MUSICIAN, MOTHER, DOULA, 42
‘I did maths,
science, English… but
we weren’t taught about
Texas, to me, was my school, home, my church and the movies (…). I didn’t know who was poor or rich. My mom, grandma and everybody [else] just made it a good time all the time. Music was always going. It wasn’t my aspiration to be a singer, it was to be an artist. When I was 23 or 24, I was rapping and emceeing a lot, but I was also working at Steve Harvey’s comedy house. He was the best boss ever. I don’t think that my image appeals to normal American culture as Beyoncé’s would. I’m a little eclectic and to the left in expressing who I am, and it doesn’t exactly go with the reality of what everybody else feels or thinks. I really can’t say what inspires me the most, because I’m inspired by just about everything. My feelings and relationships, my family, Scooby-Doo, a teacher’s opinion of my work – everything, not just one thing. Artists need stimulating experiences [often], which crystallize when you sing about [them] or paint [them] or sculpt [them]. You literally mould the experience the way you want. It’s therapy. When I walk I count my steps, so I’m really in the here and now. Another meditation I do is try to stay out of my mind as long as I can, as an exercise, so I don’t believe everything I think. I’m totally into my health. I’ve been a vegetarian since I was 19 and I see patients [as] a holistic health practitioner. That helps my family in a lot of ways. I do the same thing every day. I get up. Drink a lot of water. Have a wheatgrass shot. Drink some green juice. I’m not trying to win an award for being the best vegetarian, I just want to be healthy. I take salt baths. I do things that my parents were never able to do. I’m blessed [I am able] to do anything I want, so I decide to take the best care of my body and my family in the same way. Once you research more and more about your health you get into the realm of how things work.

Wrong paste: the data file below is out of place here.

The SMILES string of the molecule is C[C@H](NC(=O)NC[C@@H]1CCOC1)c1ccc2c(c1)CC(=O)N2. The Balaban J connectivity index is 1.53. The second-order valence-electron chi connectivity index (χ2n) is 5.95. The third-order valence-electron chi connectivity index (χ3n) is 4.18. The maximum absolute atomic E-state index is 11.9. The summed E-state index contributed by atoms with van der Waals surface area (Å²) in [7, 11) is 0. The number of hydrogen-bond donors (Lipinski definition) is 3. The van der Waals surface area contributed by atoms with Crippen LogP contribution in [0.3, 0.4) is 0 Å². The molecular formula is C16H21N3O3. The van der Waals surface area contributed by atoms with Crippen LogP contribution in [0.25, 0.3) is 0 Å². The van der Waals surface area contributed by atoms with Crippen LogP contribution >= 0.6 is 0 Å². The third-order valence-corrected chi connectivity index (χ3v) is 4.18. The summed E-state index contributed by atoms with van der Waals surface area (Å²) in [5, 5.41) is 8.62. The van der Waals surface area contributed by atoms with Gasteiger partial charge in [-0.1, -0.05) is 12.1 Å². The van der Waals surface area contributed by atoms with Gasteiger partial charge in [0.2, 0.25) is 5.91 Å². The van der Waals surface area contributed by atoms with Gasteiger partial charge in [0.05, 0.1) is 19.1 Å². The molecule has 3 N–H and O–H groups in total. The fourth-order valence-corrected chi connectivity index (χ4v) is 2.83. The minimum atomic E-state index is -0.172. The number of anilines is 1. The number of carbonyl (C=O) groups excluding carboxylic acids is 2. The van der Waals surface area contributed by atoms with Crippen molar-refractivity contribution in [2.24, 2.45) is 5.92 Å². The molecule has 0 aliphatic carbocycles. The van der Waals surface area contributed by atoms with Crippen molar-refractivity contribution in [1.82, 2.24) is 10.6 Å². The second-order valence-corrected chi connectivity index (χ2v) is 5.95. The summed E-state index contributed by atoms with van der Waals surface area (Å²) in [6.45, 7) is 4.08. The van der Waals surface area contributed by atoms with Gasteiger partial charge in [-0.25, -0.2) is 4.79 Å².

[Becoming a doula] was a natural progression for me; I just like to be of service to people. I don’t charge anything for my doula services; my music kind of affords me to be able to do that, and it’s my pleasure to be the welcoming committee for a baby; to help the mother and father to communicate in a very beautiful way. I look up to children because of their honesty and their fearlessness and unapologetic love for things and people. I hope I try to maintain that. I mostly look up to them because they’re not yet contaminated with being programmed, and with judging and categorizing. They’re not concerned with the things that ruin our lives. My little girl is seven and she’s just like me. She’s exactly what I deserve [laughs]; she’s a little Erykah. And then my oldest son is 14 – he’s a very talented, very humble guy; he’s just like his father [US rapper André 3000]. His name is Seven and he seems like he has things a little bit more figured out than the rest of us. No-one chooses to raise children alone. When you’re in a relationship you want it to work. But we are not taught how to make it work. We don’t know how to perform in relationships. I did maths, science, English… but we weren’t taught about human interaction, about relations with the opposite sex. I don’t require sex for happiness – I need companionship. I need a partner I can depend on, who I can love and grow with. But I understand the nature of these men I’ve been with, and men in general. They have a need to chase. I don’t have any regrets in life, period. I feel like there’s always a divine order. Whether it’s a good thing or a bad thing, there’s a lesson to be learnt, you know? It’s all designed to make us stronger, healthier people who are evolving at the quickest rate possible. Follow your heart. It will get you to where you need to be. Sometimes it’s hard, sometimes it’s easy, the places that your heart takes you. But continue to follow it. Where the train leads you – you’ll get there.